A loan exhibition of drawings by the "little Dutch masters" of the Seventeenth century will be held at the Germanic Museum from Wednesday, March 25 to Saturday, April 25. The purpose of the show is to supplement the exhibition of Rembrandt etchings held at the Fogg Museum, and to illustrate the artistic activities of Rembrandt's contemporaries. The works of these artists have been sadly neglected by American collectors and as a result, in spite of their great charm, they are exceedingly rare. The Germanic Museum has gathered together a notable group of over fifty drawings from public and private collections all over the country.
These drawings illustrate the great variety of artistic activity that was taking place in Holland in the Seventeenth century. It was a time when no phase of Dutch life was too insignificant to find a place on their canvases. A suspicious wife, the visit of an amorous doctor, neighbors gossiping, a bit of landscape, friends playing cards, peasants drinking and quarreling, ships riding at anchor, a vase of flowers, all were depicted with great keenness of observation, sympathy, and consummate skill.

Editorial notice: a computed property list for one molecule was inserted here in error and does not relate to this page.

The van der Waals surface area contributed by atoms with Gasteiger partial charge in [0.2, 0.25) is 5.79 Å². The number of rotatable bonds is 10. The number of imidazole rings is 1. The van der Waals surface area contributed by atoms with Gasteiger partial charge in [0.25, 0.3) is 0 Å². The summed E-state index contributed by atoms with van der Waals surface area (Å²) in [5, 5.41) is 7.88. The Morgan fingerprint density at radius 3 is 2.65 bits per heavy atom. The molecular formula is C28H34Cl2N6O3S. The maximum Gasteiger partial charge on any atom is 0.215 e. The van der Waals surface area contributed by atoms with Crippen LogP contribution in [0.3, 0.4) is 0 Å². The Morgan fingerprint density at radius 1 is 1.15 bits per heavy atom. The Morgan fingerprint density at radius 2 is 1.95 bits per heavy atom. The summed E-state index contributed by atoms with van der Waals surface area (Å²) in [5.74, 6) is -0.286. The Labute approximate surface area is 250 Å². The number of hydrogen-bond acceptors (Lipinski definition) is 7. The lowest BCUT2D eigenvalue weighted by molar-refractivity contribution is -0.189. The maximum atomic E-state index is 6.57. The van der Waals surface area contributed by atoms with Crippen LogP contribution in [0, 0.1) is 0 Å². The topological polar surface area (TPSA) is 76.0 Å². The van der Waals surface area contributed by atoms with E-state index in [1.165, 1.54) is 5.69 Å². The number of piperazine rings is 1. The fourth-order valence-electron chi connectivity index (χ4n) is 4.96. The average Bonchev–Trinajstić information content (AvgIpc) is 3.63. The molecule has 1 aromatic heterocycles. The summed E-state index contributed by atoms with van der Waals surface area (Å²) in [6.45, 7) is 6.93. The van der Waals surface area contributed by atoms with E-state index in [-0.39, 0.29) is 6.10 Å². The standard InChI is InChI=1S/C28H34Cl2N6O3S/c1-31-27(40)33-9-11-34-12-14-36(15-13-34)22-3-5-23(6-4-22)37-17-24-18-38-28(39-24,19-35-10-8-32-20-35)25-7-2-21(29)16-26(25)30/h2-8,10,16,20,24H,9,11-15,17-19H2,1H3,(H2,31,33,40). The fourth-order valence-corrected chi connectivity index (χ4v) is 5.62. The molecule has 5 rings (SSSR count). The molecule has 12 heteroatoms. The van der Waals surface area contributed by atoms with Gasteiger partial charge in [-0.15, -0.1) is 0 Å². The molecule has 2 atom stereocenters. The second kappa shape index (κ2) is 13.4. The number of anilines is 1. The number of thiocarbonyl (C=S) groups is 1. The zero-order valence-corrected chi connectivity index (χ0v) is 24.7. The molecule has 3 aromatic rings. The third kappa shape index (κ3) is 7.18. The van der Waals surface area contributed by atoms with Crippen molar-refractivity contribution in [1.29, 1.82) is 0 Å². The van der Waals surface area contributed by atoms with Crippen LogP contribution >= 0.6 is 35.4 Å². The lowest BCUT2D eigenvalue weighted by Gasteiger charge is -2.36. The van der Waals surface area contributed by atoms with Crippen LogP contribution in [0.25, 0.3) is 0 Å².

In the realm of landscape, there are the sunny restful Italian scenes of Jan Both and Nicholas Berchem. Some-what more Dutch in character are the sweeping compositions of Jan van Goyen and Solomon and Jacob Ruisdael, the gloomy moonlight view of Aart van der Neer, the wind-swept crags of Everdingen, and the quiet seas of William van der Velde. The genre painters are well represented by the rollicking drawings of Adrian van Ostade and Jan Steen, and the somewhat more restrained compositions of Nicholas Maes and Cornelius Dusart. Painters of animals are illustrated by brilliant little sketches of Paul Potter and Gysbert Hondecoeter, while still life is present in the form of the broad powerful drawings of Jan van Huysums.